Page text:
Comparative genomic analysis of the gut bacterium Bifidobacterium longum reveals loci susceptible to deletion during pure culture growth
© Lee et al; licensee BioMed Central Ltd. 2008
Received: 16 November 2007
Accepted: 27 May 2008
Published: 27 May 2008
Bifidobacteria are frequently proposed to be associated with good intestinal health primarily because of their overriding dominance in the feces of breast fed infants. However, clinical feeding studies with exogenous bifidobacteria show they don't remain in the intestine, suggesting they may lose competitive fitness when grown outside the gut.
To further the understanding of genetic attenuation that may be occurring in bifidobacteria cultures, we obtained the complete genome sequence of an intestinal isolate, Bifidobacterium longum DJO10A that was minimally cultured in the laboratory, and compared it to that of a culture collection strain, B. longum NCC2705. This comparison revealed colinear genomes that exhibited high sequence identity, except for the presence of 17 unique DNA regions in strain DJO10A and six in strain NCC2705. While the majority of these unique regions encoded proteins of diverse function, eight from the DJO10A genome and one from NCC2705, encoded gene clusters predicted to be involved in diverse traits pertinent to the human intestinal environment, specifically oligosaccharide and polyol utilization, arsenic resistance and lantibiotic production. Seven of these unique regions were suggested by a base deviation index analysis to have been precisely deleted from strain NCC2705 and this is substantiated by a DNA remnant from within one of the regions still remaining in the genome of NCC2705 at the same locus. This targeted loss of genomic regions was experimentally validated when growth of the intestinal B. longum in the laboratory for 1,000 generations resulted in two large deletions, one in a lantibiotic encoding region, analogous to a predicted deletion event for NCC2705. A simulated fecal growth study showed a significant reduced competitive ability of this deletion strain against Clostridium difficile and E. coli. The deleted region was between two IS30 elements which were experimentally demonstrated to be hyperactive within the genome. The other deleted region bordered a novel class of mobile elements, termed mobile integrase cassettes (MIC) substantiating the likely role of these elements in genome deletion events.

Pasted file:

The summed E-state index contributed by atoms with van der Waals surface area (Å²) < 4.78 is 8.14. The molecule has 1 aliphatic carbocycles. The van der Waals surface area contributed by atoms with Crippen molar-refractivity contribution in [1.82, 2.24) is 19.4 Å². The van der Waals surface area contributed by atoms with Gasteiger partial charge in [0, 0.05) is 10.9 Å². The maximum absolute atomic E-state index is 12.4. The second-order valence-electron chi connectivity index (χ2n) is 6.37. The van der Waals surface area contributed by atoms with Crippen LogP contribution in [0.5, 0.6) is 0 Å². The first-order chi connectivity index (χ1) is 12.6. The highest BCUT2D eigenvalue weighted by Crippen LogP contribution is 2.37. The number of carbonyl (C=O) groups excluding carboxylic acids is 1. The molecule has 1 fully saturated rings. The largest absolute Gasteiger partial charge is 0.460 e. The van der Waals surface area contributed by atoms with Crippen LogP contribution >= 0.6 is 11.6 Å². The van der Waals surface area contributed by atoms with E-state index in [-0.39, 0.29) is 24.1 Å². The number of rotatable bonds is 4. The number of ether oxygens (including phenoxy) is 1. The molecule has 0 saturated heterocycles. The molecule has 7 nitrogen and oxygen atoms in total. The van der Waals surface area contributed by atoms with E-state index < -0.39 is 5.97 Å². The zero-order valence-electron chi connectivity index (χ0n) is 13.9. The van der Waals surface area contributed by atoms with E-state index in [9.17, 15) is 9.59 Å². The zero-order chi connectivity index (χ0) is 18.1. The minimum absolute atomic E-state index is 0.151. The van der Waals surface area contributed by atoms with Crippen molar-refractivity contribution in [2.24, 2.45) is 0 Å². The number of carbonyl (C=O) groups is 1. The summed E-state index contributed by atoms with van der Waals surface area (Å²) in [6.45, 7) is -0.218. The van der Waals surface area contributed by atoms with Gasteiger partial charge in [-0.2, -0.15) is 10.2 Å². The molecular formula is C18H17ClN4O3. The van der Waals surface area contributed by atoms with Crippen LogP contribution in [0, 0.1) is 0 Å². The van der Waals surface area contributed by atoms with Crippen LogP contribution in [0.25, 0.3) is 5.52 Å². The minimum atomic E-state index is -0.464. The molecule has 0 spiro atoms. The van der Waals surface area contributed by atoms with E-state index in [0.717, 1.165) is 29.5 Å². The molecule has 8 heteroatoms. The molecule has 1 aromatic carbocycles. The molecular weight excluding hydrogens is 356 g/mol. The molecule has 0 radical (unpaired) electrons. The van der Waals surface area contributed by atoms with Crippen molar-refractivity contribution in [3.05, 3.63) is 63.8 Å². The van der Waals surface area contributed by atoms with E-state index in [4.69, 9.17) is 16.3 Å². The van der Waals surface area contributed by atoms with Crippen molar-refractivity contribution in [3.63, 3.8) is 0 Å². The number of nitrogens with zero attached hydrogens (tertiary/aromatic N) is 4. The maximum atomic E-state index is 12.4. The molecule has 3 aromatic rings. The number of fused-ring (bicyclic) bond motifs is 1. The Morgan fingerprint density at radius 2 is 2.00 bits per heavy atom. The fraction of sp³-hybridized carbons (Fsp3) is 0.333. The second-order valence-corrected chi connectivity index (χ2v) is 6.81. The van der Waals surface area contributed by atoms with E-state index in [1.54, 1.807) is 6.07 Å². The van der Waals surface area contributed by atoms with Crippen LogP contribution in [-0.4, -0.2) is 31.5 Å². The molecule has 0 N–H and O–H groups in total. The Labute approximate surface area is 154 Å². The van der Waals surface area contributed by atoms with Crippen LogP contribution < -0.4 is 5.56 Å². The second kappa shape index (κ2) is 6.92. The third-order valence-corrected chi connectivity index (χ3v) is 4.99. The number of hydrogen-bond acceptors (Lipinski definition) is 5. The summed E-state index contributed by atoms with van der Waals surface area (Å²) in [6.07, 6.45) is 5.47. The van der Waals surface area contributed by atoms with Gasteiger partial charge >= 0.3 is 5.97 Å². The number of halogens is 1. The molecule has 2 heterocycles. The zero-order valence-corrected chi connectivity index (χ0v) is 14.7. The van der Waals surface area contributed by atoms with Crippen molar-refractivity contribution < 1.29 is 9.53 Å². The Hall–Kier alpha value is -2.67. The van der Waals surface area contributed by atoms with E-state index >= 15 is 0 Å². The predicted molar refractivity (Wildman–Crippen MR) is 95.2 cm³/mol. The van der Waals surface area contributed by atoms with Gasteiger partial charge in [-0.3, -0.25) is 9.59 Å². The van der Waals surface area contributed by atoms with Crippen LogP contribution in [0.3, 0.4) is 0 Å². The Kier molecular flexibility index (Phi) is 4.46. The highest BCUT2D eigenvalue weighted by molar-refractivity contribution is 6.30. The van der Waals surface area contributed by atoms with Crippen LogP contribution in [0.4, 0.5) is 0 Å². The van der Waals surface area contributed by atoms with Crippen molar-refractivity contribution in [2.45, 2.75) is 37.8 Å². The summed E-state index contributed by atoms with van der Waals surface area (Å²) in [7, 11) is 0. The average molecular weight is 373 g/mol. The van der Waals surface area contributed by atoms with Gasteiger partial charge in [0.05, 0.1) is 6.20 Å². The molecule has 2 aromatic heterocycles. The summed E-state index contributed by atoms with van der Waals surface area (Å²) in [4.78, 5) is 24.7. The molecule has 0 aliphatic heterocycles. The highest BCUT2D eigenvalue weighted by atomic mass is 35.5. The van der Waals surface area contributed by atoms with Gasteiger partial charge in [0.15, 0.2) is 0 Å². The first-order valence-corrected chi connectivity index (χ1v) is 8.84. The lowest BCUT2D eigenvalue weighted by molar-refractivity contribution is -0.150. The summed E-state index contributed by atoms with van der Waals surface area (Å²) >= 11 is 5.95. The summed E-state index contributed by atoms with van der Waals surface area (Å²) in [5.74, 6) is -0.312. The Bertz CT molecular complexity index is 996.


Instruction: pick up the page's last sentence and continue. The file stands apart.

Deletion of genomic regions, often facilitated by mobile elements, allows bifidobacteria to adapt to fermentation environments in a very rapid manner (2 genome deletions per 1,000 generations) and the concomitant loss of possible competitive abilities in the gut.